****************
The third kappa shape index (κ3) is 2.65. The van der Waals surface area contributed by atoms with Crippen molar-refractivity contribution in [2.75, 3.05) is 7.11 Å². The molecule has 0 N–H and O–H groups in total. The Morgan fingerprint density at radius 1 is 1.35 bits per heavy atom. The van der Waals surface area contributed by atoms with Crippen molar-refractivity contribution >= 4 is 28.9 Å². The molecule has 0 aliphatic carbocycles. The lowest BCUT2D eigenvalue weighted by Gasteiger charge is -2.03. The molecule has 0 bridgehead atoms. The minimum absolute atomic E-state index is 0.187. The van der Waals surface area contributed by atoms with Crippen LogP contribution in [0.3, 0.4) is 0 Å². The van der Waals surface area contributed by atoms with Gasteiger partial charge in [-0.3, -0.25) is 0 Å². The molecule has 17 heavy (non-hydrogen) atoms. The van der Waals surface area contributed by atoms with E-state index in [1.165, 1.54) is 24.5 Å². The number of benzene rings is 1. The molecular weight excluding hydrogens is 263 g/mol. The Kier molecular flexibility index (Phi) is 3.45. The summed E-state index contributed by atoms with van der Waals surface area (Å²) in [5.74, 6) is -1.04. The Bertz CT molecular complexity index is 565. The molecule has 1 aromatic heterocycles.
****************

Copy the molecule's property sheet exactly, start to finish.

The third kappa shape index (κ3) is 2.65. The van der Waals surface area contributed by atoms with Crippen molar-refractivity contribution in [2.75, 3.05) is 7.11 Å². The molecule has 0 N–H and O–H groups in total. The Morgan fingerprint density at radius 1 is 1.35 bits per heavy atom. The van der Waals surface area contributed by atoms with Crippen molar-refractivity contribution >= 4 is 28.9 Å². The molecule has 0 aliphatic carbocycles. The lowest BCUT2D eigenvalue weighted by Gasteiger charge is -2.03. The molecule has 0 bridgehead atoms. The minimum absolute atomic E-state index is 0.187. The van der Waals surface area contributed by atoms with Crippen LogP contribution in [0.3, 0.4) is 0 Å². The van der Waals surface area contributed by atoms with Gasteiger partial charge in [-0.3, -0.25) is 0 Å². The molecule has 17 heavy (non-hydrogen) atoms. The van der Waals surface area contributed by atoms with E-state index in [1.165, 1.54) is 24.5 Å². The number of benzene rings is 1. The molecular weight excluding hydrogens is 263 g/mol. The Kier molecular flexibility index (Phi) is 3.45. The summed E-state index contributed by atoms with van der Waals surface area (Å²) in [5.74, 6) is -1.04. The Bertz CT molecular complexity index is 565. The molecule has 1 aromatic heterocycles.